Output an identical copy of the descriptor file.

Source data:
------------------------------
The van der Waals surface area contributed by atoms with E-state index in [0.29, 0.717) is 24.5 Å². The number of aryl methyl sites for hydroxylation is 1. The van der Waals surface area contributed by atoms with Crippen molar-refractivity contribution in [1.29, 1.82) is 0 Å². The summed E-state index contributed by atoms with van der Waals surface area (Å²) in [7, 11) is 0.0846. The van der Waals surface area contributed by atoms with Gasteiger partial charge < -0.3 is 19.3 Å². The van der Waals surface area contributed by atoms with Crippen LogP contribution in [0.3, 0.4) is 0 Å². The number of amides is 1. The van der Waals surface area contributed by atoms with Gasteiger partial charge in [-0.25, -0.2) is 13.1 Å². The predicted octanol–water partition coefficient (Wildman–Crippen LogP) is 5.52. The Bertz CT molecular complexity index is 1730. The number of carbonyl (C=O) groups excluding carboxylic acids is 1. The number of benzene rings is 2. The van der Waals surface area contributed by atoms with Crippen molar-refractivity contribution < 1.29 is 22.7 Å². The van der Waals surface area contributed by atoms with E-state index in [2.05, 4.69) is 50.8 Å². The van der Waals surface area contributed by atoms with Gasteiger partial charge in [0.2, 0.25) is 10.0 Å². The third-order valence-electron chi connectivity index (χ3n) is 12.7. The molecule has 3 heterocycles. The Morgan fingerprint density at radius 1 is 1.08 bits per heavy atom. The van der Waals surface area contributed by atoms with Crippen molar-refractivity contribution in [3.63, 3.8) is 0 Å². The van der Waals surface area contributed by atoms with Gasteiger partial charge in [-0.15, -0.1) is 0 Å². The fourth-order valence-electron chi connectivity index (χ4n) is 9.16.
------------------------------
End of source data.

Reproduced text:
The van der Waals surface area contributed by atoms with E-state index in [0.29, 0.717) is 24.5 Å². The number of aryl methyl sites for hydroxylation is 1. The van der Waals surface area contributed by atoms with Crippen molar-refractivity contribution in [1.29, 1.82) is 0 Å². The summed E-state index contributed by atoms with van der Waals surface area (Å²) in [7, 11) is 0.0846. The van der Waals surface area contributed by atoms with Gasteiger partial charge < -0.3 is 19.3 Å². The van der Waals surface area contributed by atoms with Crippen LogP contribution in [0.3, 0.4) is 0 Å². The number of amides is 1. The van der Waals surface area contributed by atoms with Gasteiger partial charge in [-0.25, -0.2) is 13.1 Å². The predicted octanol–water partition coefficient (Wildman–Crippen LogP) is 5.52. The Bertz CT molecular complexity index is 1730. The number of carbonyl (C=O) groups excluding carboxylic acids is 1. The number of benzene rings is 2. The van der Waals surface area contributed by atoms with Crippen molar-refractivity contribution < 1.29 is 22.7 Å². The van der Waals surface area contributed by atoms with E-state index in [2.05, 4.69) is 50.8 Å². The van der Waals surface area contributed by atoms with Gasteiger partial charge in [0.2, 0.25) is 10.0 Å². The third-order valence-electron chi connectivity index (χ3n) is 12.7. The molecule has 3 heterocycles. The Morgan fingerprint density at radius 1 is 1.08 bits per heavy atom. The van der Waals surface area contributed by atoms with Crippen molar-refractivity contribution in [3.63, 3.8) is 0 Å². The van der Waals surface area contributed by atoms with Gasteiger partial charge in [-0.15, -0.1) is 0 Å². The fourth-order valence-electron chi connectivity index (χ4n) is 9.16.